How to Cut Energy Costs in Half

The Rocky Mountain Institute’s recently published guide, How to Calculate and Present Deep Retrofit Value: A Guide for Owner-Occupants, de-mystifies the value of enacting a retrofit and breaks down the process into four general steps:
  • Developing an initial hypothesis that there is value
  • Calculating and presenting that value
  • Moving towards the project and setting up the way to measure progress/value
  • Ultimately drive and increase investment in efficiency and sustainability
Read on for more details about — and a link to — the guide, and a Q+A with co-author, Michael Bendewald.
Artwork courtesy of RMI.

Calculating and presenting the value of a deep energy retrofit is easier than it sounds, insists Michael Bendewald, a senior associate at the Rocky Mountain Institute. And it will save your company gobs of money.

“A whole building retrofit can save upwards of 50 percent of the energy costs,” he said. “The Empire State Building has pioneered the idea of commercial buildings doing it.” That highly publicized retrofit, begun in 2010, is on track to cut the building’s energy consumption by at least 38 percent.

Bendewald is a co-author of How to Calculate and Present Deep Retrofit Value: A Guide for Owner-Occupants, published in January by the Rocky Mountain Institute. RMI is nonprofit committed to driving the efficient and restorative use of resources; guides like this one serve that mission.

“Each section in the guide goes into quite a bit of detail around what links energy and efficiency to data, and how to present it to leadership,” said Bendewald. “The idea is the open up peoples’ thinking on what all the values are, and to provide a checklist.”

“It’s good for corporate real estate execs down to property managers — whoever is putting together business cases for retrofits,” said Bendewald. “It’s also useful for designers when they’re talking to clients.”

Bendewald told us more in a phone interview:

Who is a prime candidate to enact a deep retrofit?

From a portfolio management standpoint, a deep retrofit can actually be very useful as a way to learn about particular building types. You’re doing a deep analysis of one building. If you’re managing many buildings, you want the lessons learned from that one deep retrofit.

Another reason to do it is that you have a very large capital expenditure coming for the building, for example, a heating or cooling replacement, or replacing windows. It makes sense to do a deep retrofit at that time to capitalize on the money you’ll be spending anyway.

Tenant rollover and occupancy changes — that’s another good opportunity to really think through What is the best design for this building?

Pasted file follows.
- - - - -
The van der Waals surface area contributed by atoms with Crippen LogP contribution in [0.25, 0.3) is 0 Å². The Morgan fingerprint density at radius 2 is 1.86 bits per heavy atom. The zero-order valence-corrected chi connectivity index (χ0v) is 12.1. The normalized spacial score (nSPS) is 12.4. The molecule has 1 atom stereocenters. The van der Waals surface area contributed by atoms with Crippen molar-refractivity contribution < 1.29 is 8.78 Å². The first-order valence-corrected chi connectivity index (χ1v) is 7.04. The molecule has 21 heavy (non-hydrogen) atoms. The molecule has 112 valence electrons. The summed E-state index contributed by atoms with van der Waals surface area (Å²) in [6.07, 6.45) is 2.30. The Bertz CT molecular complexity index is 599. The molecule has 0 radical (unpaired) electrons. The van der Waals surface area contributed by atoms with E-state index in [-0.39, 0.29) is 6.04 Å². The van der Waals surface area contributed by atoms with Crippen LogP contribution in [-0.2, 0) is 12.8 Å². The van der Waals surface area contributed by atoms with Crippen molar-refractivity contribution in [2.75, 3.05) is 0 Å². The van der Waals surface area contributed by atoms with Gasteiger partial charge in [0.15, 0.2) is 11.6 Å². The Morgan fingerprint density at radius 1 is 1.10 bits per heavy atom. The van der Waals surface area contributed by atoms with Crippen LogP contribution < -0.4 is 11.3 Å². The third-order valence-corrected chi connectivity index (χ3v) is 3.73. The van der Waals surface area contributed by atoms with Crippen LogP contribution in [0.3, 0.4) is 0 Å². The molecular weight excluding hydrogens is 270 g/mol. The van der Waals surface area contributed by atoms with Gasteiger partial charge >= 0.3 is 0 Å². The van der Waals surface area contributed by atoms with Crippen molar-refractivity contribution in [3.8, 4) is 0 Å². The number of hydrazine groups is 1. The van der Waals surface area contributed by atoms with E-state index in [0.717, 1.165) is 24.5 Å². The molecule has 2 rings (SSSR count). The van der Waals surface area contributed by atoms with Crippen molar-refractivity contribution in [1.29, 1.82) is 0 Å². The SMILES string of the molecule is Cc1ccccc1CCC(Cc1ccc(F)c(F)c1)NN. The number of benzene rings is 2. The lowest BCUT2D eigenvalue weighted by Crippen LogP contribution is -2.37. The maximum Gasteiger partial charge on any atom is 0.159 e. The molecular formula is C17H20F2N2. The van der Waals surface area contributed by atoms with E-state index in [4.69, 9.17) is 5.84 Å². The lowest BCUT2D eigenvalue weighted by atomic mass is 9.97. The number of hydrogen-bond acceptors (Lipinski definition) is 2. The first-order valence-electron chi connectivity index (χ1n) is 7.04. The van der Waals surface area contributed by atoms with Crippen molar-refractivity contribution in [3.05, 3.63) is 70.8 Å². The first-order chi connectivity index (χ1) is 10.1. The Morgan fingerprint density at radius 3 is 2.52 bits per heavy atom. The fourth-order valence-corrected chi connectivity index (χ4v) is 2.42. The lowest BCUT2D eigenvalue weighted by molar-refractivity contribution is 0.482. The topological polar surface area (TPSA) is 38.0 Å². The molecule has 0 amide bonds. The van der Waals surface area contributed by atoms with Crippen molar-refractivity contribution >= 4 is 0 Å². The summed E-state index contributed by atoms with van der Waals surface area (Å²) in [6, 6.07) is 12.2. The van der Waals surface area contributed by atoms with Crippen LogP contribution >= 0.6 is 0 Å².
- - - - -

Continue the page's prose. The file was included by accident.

A lot of companies and organizations are capturing the low hanging fruit of energy efficiency and there’s a lot being talked about the co-benefits — we call it value beyond energy savings. People have an idea that there’s greater value, but they don’t know how to calculate it or talk about it to the CFO.

And that’s where the guide comes in, right?

The guide sums up all the existing research and provides a framework for putting together the business presentation. It’s intended to be something that sits next to your monitor and you use it to put together these capital requests.

There are nine “value elements” in the guide. We don’t expect everybody to focus on all nine — they’re there to help users identify areas of focus.

1. Retrofit Development Costs

2. Non-Energy Property Operating Costs

3. Retrofit Risk Mitigation

4. Health Costs

5. Employee Costs

6. Promotions and Marketing Costs

7. Customer Access and Sales

8. Property-Derived Revenues

9. Enterprise Risk Management/Mitigation

What’s your pitch – what do you say to folks when they’re like, “Why should I enact a deep retrofit?”

Well, [our goal is] to see this methodology used at all the major organizations. We want to eliminate the way people feel when faced with the uncertainty of presenting these benefits and we think that we can dramatically increase energy efficiency.

We know of groups that are already doing this on an ad-hoc basis; what we want to do is work with those groups to get them to use this methodology, see if helps them frame up value in a more systematic way. People are already doing this in parts and pieces — to do it more efficiently, they need this guide.

Click here to download your own copy of the guide.

This interview has been edited and condensed.

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